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OriginClear announces pilot program for Sinopec shale gas site in China

OriginClear Inc. has announced it is entering into a partnership with a regional organization in the Chinese province of Shandong for remediation of a shale gas site operated by the government-owned Sinopec Group, Asia's largest oil and gas company.

 

The two- to three-week pilot at Sinopec's FuLing shale gas site in Chongqing, a major city in Southwest China, is intended to qualify OriginClear's Electro Water Separation (EWS) technology for integration into a multi-stage process that's designed to process hydraulic fracturing and flowback water for on-site reuse.

 

"As water quality regulations tighten and water becomes increasingly scarce, wastewater treatment technologies will become more of a necessity and less of a choice. This is the problem we are facing here on the FuLing site," said Dr. Wang, project site manager at Sinopec Energy Saving & Environment Protection Co., Ltd., the site operator.

OriginClear Technologies (Hong Kong) signed a sales license agreement with Shandong Tong Heng Environmental Technologies (SDTH) on March 24 in DongYing, the capital city of Shandong Province where SDTH is headquartered. The agreement was signed at a ceremony hosted by the Shandong Province local government, represented by  Li Dongzhi, director of the Dongying Economic & Technological Development Zone.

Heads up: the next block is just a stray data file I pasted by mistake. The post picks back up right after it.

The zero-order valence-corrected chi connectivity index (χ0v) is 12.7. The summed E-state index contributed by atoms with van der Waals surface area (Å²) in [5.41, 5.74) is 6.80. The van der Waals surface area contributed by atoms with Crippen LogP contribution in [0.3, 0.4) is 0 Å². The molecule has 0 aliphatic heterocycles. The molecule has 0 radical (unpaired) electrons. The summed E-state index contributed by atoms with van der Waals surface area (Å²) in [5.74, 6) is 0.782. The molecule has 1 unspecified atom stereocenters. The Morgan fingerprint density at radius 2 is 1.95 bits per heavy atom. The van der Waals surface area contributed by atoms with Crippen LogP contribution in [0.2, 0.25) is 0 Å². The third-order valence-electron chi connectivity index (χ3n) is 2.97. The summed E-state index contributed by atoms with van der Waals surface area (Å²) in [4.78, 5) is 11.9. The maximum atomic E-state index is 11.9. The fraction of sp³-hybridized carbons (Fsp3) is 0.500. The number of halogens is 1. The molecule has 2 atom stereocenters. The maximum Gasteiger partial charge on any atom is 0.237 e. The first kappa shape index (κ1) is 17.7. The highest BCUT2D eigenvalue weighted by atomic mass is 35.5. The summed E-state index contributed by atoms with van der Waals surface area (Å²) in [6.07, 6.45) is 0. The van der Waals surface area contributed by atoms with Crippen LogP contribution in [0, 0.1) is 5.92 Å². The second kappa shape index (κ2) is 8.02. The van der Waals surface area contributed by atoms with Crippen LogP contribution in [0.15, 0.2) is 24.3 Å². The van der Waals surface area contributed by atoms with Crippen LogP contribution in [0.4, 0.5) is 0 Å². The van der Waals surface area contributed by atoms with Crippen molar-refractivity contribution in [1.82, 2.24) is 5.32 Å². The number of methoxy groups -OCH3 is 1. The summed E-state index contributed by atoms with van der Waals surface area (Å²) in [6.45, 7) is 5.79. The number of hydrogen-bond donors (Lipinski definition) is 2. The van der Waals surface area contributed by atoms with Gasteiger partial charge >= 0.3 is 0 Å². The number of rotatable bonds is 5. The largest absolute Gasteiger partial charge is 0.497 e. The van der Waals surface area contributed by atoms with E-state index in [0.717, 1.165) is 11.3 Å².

"We intend to scale up our operations in China, with the support and sponsorship of provincial governments," said 'JL' Kindler, President of the OriginClear Technologies Division. 

 

The pilot test will run for approximately two to three weeks. During this time, EWS technology will remove total petroleum hydrocarbons and suspended solids from the wastewater, prior to a reverse osmosis treatment. Following confirmation of EWS performance and successful removal of contaminants, the water will be deemed suitable for reuse on this site's hydraulic fracturing process. Hydraulic fracturing requires clean water to ensure proper dosing of the variety of chemicals being used in the process.

 

According to the United Nations, despite having a population of 1.35 billion – 21% of the world's population – China only has 7% of the world's freshwater supplies. One large contributing factor is China's rapid economic growth, fueled by heavy water consumption for production processes. Furthermore, considering 60% of the country's underground water is polluted, the country's pollution problems also contribute to the freshwater supply shortage. Capital expenditure on industrial water and wastewater treatment in China is set to increase by nearly 25% over the next five years, reaching $6.8 billion in 2020.

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